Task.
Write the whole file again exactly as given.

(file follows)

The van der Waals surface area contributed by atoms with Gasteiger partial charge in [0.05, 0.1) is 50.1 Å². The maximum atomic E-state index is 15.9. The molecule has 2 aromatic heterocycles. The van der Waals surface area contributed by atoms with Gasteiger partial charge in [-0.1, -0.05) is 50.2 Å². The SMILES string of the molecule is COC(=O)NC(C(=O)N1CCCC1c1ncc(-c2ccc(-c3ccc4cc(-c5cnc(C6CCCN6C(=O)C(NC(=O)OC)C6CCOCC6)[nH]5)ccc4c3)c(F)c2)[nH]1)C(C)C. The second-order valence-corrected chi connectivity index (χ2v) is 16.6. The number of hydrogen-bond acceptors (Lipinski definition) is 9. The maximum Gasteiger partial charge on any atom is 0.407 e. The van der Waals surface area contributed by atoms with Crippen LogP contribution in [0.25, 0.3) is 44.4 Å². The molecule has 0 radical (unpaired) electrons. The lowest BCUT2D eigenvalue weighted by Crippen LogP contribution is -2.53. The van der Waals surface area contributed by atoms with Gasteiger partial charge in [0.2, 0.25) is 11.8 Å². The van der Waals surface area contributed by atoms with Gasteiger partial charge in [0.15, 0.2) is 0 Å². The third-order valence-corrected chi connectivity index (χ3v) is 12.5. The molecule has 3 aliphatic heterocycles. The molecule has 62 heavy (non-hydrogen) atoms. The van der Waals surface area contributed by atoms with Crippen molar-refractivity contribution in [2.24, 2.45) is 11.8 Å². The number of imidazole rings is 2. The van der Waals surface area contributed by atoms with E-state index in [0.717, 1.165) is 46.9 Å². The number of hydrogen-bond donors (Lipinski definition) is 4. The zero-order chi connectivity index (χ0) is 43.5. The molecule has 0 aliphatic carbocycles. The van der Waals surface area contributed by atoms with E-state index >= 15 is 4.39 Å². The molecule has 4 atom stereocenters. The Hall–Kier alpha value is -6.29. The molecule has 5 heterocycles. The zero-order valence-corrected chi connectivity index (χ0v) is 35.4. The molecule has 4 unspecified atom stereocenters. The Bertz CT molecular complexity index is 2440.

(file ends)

The van der Waals surface area contributed by atoms with Gasteiger partial charge in [0.05, 0.1) is 50.1 Å². The maximum atomic E-state index is 15.9. The molecule has 2 aromatic heterocycles. The van der Waals surface area contributed by atoms with Gasteiger partial charge in [-0.1, -0.05) is 50.2 Å². The SMILES string of the molecule is COC(=O)NC(C(=O)N1CCCC1c1ncc(-c2ccc(-c3ccc4cc(-c5cnc(C6CCCN6C(=O)C(NC(=O)OC)C6CCOCC6)[nH]5)ccc4c3)c(F)c2)[nH]1)C(C)C. The second-order valence-corrected chi connectivity index (χ2v) is 16.6. The number of hydrogen-bond acceptors (Lipinski definition) is 9. The maximum Gasteiger partial charge on any atom is 0.407 e. The van der Waals surface area contributed by atoms with Crippen LogP contribution in [0.25, 0.3) is 44.4 Å². The molecule has 0 radical (unpaired) electrons. The lowest BCUT2D eigenvalue weighted by Crippen LogP contribution is -2.53. The van der Waals surface area contributed by atoms with Gasteiger partial charge in [0.2, 0.25) is 11.8 Å². The van der Waals surface area contributed by atoms with Gasteiger partial charge in [0.15, 0.2) is 0 Å². The third-order valence-corrected chi connectivity index (χ3v) is 12.5. The molecule has 3 aliphatic heterocycles. The molecule has 62 heavy (non-hydrogen) atoms. The van der Waals surface area contributed by atoms with Crippen molar-refractivity contribution in [2.24, 2.45) is 11.8 Å². The number of imidazole rings is 2. The van der Waals surface area contributed by atoms with E-state index in [0.717, 1.165) is 46.9 Å². The number of hydrogen-bond donors (Lipinski definition) is 4. The zero-order chi connectivity index (χ0) is 43.5. The molecule has 0 aliphatic carbocycles. The van der Waals surface area contributed by atoms with E-state index >= 15 is 4.39 Å². The molecule has 4 atom stereocenters. The Hall–Kier alpha value is -6.29. The molecule has 5 heterocycles. The zero-order valence-corrected chi connectivity index (χ0v) is 35.4. The molecule has 4 unspecified atom stereocenters. The Bertz CT molecular complexity index is 2440.